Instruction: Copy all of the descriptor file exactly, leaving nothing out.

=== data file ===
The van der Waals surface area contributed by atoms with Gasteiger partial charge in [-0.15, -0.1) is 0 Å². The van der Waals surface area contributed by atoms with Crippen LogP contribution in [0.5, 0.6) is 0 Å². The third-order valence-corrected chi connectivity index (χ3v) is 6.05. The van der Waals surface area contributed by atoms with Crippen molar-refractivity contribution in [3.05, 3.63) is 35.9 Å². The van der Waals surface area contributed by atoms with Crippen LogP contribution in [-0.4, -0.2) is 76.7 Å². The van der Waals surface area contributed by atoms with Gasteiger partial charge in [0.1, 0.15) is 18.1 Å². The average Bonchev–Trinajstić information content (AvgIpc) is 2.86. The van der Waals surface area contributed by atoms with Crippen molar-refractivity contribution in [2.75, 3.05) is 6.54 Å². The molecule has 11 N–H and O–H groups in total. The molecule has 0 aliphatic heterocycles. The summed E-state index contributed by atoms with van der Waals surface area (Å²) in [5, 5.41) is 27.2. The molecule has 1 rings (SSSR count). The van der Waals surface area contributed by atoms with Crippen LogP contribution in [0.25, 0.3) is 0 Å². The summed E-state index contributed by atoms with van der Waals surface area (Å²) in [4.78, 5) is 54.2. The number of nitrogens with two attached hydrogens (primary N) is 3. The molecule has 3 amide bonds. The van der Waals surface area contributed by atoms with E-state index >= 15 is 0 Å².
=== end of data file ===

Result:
The van der Waals surface area contributed by atoms with Gasteiger partial charge in [-0.15, -0.1) is 0 Å². The van der Waals surface area contributed by atoms with Crippen LogP contribution in [0.5, 0.6) is 0 Å². The third-order valence-corrected chi connectivity index (χ3v) is 6.05. The van der Waals surface area contributed by atoms with Crippen molar-refractivity contribution in [3.05, 3.63) is 35.9 Å². The van der Waals surface area contributed by atoms with Crippen LogP contribution in [-0.4, -0.2) is 76.7 Å². The van der Waals surface area contributed by atoms with Gasteiger partial charge in [0.1, 0.15) is 18.1 Å². The average Bonchev–Trinajstić information content (AvgIpc) is 2.86. The van der Waals surface area contributed by atoms with Crippen molar-refractivity contribution in [2.75, 3.05) is 6.54 Å². The molecule has 11 N–H and O–H groups in total. The molecule has 0 aliphatic heterocycles. The summed E-state index contributed by atoms with van der Waals surface area (Å²) in [5, 5.41) is 27.2. The molecule has 1 rings (SSSR count). The van der Waals surface area contributed by atoms with Crippen LogP contribution in [0.25, 0.3) is 0 Å². The summed E-state index contributed by atoms with van der Waals surface area (Å²) in [4.78, 5) is 54.2. The number of nitrogens with two attached hydrogens (primary N) is 3. The molecule has 3 amide bonds. The van der Waals surface area contributed by atoms with E-state index >= 15 is 0 Å².